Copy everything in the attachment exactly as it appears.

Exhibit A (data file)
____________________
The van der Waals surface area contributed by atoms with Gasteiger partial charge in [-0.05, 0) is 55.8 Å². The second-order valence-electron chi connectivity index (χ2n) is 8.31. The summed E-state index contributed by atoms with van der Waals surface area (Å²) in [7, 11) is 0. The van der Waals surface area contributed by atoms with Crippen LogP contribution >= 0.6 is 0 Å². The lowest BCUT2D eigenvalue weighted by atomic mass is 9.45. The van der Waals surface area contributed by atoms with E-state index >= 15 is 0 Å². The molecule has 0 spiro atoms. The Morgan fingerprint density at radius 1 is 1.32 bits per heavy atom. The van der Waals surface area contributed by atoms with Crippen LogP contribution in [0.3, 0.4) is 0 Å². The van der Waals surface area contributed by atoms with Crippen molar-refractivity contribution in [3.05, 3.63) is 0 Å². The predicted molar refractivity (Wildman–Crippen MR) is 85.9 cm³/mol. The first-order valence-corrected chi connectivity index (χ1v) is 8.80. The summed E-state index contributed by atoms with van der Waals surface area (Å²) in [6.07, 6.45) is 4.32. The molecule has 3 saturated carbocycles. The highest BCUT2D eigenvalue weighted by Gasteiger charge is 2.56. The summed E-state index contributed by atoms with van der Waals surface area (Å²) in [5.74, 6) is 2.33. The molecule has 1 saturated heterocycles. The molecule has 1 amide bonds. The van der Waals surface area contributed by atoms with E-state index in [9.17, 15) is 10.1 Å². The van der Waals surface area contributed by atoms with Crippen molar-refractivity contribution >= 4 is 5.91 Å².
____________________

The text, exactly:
The van der Waals surface area contributed by atoms with Gasteiger partial charge in [-0.05, 0) is 55.8 Å². The second-order valence-electron chi connectivity index (χ2n) is 8.31. The summed E-state index contributed by atoms with van der Waals surface area (Å²) in [7, 11) is 0. The van der Waals surface area contributed by atoms with Crippen LogP contribution >= 0.6 is 0 Å². The lowest BCUT2D eigenvalue weighted by atomic mass is 9.45. The van der Waals surface area contributed by atoms with E-state index >= 15 is 0 Å². The molecule has 0 spiro atoms. The Morgan fingerprint density at radius 1 is 1.32 bits per heavy atom. The van der Waals surface area contributed by atoms with Crippen LogP contribution in [0.3, 0.4) is 0 Å². The van der Waals surface area contributed by atoms with Crippen molar-refractivity contribution in [3.05, 3.63) is 0 Å². The predicted molar refractivity (Wildman–Crippen MR) is 85.9 cm³/mol. The first-order valence-corrected chi connectivity index (χ1v) is 8.80. The summed E-state index contributed by atoms with van der Waals surface area (Å²) in [6.07, 6.45) is 4.32. The molecule has 3 saturated carbocycles. The highest BCUT2D eigenvalue weighted by Gasteiger charge is 2.56. The summed E-state index contributed by atoms with van der Waals surface area (Å²) in [5.74, 6) is 2.33. The molecule has 1 saturated heterocycles. The molecule has 1 amide bonds. The van der Waals surface area contributed by atoms with E-state index in [9.17, 15) is 10.1 Å². The van der Waals surface area contributed by atoms with Crippen molar-refractivity contribution >= 4 is 5.91 Å².